Fact: Your profile is 14 times more likely to be viewed if it includes your picture. But is it better if that photo is black and white or in color? A full-body shot or zoomed in? Top pros give us a quick snapshot of how to pick (or take) the right picture.
DO: Keep It Simple
The ideal photo is clear, well-lit, and free of any distractions, says LinkedIn’s career expert Catherine Fisher. If your current shot has a busy background or includes the arm of a cropped-out friend, replace it with a more streamlined photo that frames your face.
DON’T: Use an Oldie But Goodie
“One of the biggest mistakes people make is putting up a photo that doesn’t look like them,” says body language expert Lillian Glass, Ph.D. Consider whether a potential employer would unfailingly recognize you from your picture if you met in person: If you’re in doubt, swap it out for a more recent one.
DO: Dress for Your Industry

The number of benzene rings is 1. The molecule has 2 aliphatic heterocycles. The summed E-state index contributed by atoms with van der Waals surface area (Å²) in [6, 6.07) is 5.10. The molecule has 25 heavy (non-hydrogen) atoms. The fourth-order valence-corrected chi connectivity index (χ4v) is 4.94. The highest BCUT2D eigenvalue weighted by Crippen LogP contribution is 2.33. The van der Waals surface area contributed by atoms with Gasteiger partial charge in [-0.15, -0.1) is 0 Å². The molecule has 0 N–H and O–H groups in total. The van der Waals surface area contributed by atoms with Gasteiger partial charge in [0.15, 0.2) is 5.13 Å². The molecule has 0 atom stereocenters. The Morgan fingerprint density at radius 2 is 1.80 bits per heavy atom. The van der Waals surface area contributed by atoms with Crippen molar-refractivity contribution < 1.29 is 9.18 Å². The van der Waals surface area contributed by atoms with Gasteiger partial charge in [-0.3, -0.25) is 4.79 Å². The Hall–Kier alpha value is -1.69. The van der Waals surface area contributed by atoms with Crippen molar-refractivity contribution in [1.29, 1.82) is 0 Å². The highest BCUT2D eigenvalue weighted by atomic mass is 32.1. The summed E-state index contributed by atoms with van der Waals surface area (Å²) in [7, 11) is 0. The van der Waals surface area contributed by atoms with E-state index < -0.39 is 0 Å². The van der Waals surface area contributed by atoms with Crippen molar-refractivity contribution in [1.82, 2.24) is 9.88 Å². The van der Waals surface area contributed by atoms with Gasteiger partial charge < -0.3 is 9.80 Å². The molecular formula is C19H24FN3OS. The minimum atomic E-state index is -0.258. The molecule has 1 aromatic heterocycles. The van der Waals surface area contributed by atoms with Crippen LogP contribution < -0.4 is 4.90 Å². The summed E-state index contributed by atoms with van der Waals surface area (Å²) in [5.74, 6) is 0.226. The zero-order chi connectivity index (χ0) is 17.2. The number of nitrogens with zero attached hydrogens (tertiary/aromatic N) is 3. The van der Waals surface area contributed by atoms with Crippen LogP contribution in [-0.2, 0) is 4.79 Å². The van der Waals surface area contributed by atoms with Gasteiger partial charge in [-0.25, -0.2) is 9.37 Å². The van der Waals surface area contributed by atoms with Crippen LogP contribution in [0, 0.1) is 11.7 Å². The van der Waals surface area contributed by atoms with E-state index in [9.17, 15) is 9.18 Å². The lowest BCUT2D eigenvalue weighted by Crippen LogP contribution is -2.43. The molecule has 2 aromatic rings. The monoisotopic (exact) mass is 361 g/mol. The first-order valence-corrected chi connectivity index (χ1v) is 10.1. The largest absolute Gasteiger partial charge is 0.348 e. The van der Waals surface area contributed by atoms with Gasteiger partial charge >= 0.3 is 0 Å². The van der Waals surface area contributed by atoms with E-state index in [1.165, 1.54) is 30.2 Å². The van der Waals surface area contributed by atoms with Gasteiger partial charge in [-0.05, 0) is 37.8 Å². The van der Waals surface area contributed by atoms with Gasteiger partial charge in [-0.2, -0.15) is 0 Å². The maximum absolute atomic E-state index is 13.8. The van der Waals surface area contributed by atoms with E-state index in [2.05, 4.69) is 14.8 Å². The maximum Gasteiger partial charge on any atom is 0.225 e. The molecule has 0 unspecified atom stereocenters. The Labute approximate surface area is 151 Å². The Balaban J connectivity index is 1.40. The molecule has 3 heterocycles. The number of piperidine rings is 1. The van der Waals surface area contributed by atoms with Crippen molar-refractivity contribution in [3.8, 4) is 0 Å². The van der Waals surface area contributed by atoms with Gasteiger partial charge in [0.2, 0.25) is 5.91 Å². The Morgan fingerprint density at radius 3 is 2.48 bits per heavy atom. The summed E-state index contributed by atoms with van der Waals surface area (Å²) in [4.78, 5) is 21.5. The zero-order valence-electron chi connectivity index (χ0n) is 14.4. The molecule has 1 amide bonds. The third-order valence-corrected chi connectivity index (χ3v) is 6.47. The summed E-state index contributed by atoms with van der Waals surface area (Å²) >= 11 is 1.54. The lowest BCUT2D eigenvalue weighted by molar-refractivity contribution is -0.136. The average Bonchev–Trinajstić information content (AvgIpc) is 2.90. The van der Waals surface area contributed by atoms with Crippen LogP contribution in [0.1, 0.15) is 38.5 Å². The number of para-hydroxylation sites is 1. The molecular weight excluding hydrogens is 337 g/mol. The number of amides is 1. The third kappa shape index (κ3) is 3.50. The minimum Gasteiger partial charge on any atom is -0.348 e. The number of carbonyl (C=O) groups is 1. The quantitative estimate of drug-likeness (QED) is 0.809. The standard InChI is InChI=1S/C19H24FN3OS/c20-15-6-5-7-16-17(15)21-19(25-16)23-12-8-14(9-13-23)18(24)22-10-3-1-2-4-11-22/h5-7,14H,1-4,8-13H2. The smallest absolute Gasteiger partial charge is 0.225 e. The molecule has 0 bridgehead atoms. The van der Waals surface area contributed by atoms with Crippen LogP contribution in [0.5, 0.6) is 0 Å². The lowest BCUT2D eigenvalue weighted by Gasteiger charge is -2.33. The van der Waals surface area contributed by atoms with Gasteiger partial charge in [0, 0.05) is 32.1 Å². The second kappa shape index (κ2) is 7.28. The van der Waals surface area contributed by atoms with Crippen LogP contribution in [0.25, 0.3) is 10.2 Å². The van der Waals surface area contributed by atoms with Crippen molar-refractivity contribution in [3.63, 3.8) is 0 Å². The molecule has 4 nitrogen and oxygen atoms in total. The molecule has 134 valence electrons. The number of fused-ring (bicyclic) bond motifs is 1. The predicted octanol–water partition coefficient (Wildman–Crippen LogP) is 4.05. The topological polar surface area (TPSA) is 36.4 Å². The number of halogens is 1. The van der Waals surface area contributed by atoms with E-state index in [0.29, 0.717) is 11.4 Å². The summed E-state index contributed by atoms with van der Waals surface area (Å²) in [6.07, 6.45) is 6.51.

Your profile photo is part of your professional “brand,” so the image is more impactful if what you’re wearing is representative of the way others in your field typically dress. If you’re, say, an investment banker, a fitted suit or sheath dress is better than a tunic and jeans; alternatively, if you work at a digital ad agency where casual attire is the norm, a photo of you in a bridesmaids’ dress at your friend’s wedding—no matter how flattering—is going to water down the career-oriented message you want to send.
DON’T: Mess Around With Filters
According to a study conducted by PhotoFeeler, a platform that allows users to have their potential profile photos rated by others, “moderation is key” when editing your picture. If your photo is dark and you want to brighten it up a little bit, fine—but if you go overboard and oversaturate the color, the picture may end up looking fake, which can detract from your likability.
DO: Offer a Smile
It’s the most impactful characteristic of your profile picture, the PhotoFeeler study also found. Without a smile, you can come off as cold and aloof. What’s more, a smile that shows your teeth makes you seem friendlier than a closed one. One exception to the rule: “If you generally never smile in photos, avoid choosing a profile picture with one,” says Fisher. “Chances are you’ll look awkward, which is worse than not giving a smile.”